The Corner

Abortion, Tv and Rescue

Instapundit took our discussion of abortion and TV and went interesting places with it:

I realize I’m not quite addressing Jonah’s argument here, but it’s not so shocking that a single decision like that might change, if not a person’s moral status, at least the constellation of duties that someone has in regard to them. A classic example (and one that I’ve always meant to write a law review article about, but never gotten around to) has to do with abortion and the duty to rescue.

At common law — and still, pretty much, the law generally — there’s no duty to rescue. The classic example, in fact, involves a man walking down the sidewalk and observing a baby drowning in a half-inch of water. Even if the man could rescue the baby with no risk and minimal inconvenience to himself, he’s under no duty to take any action at all, and can simply keep walking without facing any penalty beyond moral condemnation.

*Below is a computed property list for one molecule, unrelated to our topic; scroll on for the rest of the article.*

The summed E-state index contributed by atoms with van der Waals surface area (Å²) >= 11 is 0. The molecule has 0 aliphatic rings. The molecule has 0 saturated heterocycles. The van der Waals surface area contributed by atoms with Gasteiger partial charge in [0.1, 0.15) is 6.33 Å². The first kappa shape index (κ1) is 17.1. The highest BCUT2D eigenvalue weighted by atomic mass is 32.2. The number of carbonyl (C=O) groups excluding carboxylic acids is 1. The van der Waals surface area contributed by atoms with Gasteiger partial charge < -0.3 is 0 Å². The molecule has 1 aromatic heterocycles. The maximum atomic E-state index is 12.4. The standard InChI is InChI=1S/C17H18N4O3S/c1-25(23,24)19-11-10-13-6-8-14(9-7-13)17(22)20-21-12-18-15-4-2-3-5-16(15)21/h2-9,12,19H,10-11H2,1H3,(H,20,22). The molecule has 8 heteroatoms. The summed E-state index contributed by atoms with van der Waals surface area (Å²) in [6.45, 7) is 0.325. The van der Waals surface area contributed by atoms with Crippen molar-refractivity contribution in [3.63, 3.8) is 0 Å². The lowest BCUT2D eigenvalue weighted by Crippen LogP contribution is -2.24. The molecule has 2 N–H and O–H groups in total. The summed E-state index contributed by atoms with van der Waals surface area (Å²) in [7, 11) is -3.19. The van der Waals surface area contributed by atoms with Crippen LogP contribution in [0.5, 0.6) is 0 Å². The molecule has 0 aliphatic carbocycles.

But if he decides to help, and takes action, then he becomes obligated to follow through and must exert all reasonable effort (short of risking death or serious bodily harm; inconvenience doesn’t generally count) to save the baby’s life and leave it in a position of reasonable safety. The analogy should be obvious here.

Now I’ve thought of this argument in a different context, as an explanation for why you could both support abortion rights (as, of course, I do) and also support holding pregnant women liable for engaging in behavior — like drug use, excessive alcohol consumption, etc. — that might endanger the fetus. But I think it provides at least a partial answer to Jonah’s question.

Read the whole thing, as he would say.

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